Festival Review: Jen Shyu amazes, Christian Scott divides & a Melbourne trombone reigns at the Wangaratta Festival of Jazz and Blues

The sun shone down strongly on Wangaratta as the numbers poured into the regional city for the 2017 Wangaratta Festival of Jazz and Blues. Any hints of rain that may have lingered on the drive out from Melbourne were done away with quickly, as the festival lasted out three sun-drenched days with international and Australian musicians alike taking to stages in a cleverly orchestrated hub; the Wangaratta Performing Arts Centre remaining the centre of the action.

Unlike many other festivals of its calibre – we’re talking long running, with an extensive history of music behind it – national profiling and esteem outside the jazz and blues industries seems to have eluded the Wangaratta Festival of Jazz and Blues (otherwise termed, ‘Wang’) in recent years. As the festival looks to its 30th year in 2019 there’s no doubt the newly-appointed board of Festival Directors will be anticipating the growth of the event even more than it has been in 2017; if anything, it’s worth tuning into, just to see how this staple event for many in these two communities will evolve and remain a viable prospect for the longtime Wangaratta festival fan, as well as the younger demographic alike.

This year, the clout international names including Christian ScottJen Shyu (pictured above) and Jon Cleary brought to Wangaratta was impressive, though it has to be wondered if the impact landed as heavily with the crowds.

Jon Cleary’s solo set on Friday night saw a well-attended WPAC Theatre enjoy the New Orleans musician’s classic blues sounds, though politely. It was his Saturday night show on the outdoor Blues Stage in Merriwa Park that, with a live band in tow, proved to be the standout of the two appearances. Unfortunately, tech issues meant a late start, and with set times at Wangaratta being adhered to rather strictly throughout the festival, Cleary had to make do with what he had in the end. Still, the professionalism he exuded (who’d expect anything less, really) brought the show back round and had the packed out tent up out of their seats and dancing, cheering in response with each pose of the all-time question: “Do you want to get funky?”.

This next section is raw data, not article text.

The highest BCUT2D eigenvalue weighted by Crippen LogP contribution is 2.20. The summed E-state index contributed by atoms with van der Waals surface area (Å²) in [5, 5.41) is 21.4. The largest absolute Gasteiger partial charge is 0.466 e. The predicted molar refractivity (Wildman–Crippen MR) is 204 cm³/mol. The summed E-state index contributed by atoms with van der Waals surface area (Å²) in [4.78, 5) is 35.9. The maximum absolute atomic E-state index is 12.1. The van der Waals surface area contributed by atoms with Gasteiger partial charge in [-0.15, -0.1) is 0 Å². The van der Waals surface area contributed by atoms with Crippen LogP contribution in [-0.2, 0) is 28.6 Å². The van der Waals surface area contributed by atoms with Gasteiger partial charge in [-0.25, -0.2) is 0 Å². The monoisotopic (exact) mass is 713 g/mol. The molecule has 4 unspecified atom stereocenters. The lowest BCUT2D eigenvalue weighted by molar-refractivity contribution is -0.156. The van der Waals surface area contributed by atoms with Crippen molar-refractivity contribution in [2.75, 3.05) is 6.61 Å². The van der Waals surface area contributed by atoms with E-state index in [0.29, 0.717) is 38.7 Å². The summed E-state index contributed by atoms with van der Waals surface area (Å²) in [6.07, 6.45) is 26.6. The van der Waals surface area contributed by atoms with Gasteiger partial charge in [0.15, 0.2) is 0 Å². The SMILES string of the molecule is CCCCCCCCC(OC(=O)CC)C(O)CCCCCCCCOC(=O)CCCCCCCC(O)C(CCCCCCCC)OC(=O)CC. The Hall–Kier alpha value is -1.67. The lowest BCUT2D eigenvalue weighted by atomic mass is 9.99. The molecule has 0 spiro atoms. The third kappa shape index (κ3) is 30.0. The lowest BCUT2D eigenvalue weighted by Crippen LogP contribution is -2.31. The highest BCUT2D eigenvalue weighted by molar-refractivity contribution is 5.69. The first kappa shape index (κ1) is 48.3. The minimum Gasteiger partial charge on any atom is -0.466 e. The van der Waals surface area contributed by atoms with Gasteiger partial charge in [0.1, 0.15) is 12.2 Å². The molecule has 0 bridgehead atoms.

Christian Scott.

Which brings me to Christian Scott. The American trumpeter is currently leading the ‘new wave’, as I’ve seen it positioned by big name US publications and it’s pretty clear to see that his approach to jazz is breaking the stereotypical image some may have. Striding out onto the WPAC Theatre stage on Friday night decked out in all black, green Nikes that were brightly visible even in balcony seats, and enough gold jewellery to fund more than a few of my rent cheques, Scott is a performer any passing audience member is going to be drawn to. He holds himself with a level of confidence and gravitas that also did not go unnoticed, while his music incorporated a bombastic nature to it that trod between not only jazz, but hip hop, electronic production and tribal percussion.

Sure, a nod back to the music’s cultural beginnings, but Scott’s Friday night set was divisive, to say the least. Again, a polite crowd had filled out the WPAC Theatre, but unleashing political rhetoric and impassioned stories of his childhood fell, I couldn’t help by notice, somewhat flat with an audience more interested in hearing music they could connect with or at the very least, find a thread to latch on to. He’s an impressive trumpet player and I can definitely see where the appeal for his music has come from; however I found myself drawn to the other players in his band for much more of the set. The rhythm section was particularly expressive and on point, while the keys player showed equally decent skill, especially considering he’d only been in the band a week.

Still, for me, I found my highlights of Wangaratta elsewhere on the festival’s program and to be honest, I was happy about doing so.

Up at the Holy Trinity Cathedral on Saturday afternoon, American multi-instrumentalist and vocalist Jen Shyu performed alongside accomplished and, as I’d discover throughout the weekend, incredibly versatile drummer, Simon Barker. Shyu’s performance style injects ample amounts of drama and theatrical intensity that by the end of the piece, you’re likely to be feeling emotionally exhausted. At least, to an extent. As she moves from piano to drum, to gamelan, to Asian strings, Shyu does not stop telling stories rooted in Asian mythology and lore. Her voice is incredible; her higher register is matched by a purity in the mid that makes way for an almost subtle growl as she emphasises the chaos and drama of the scenes she describes.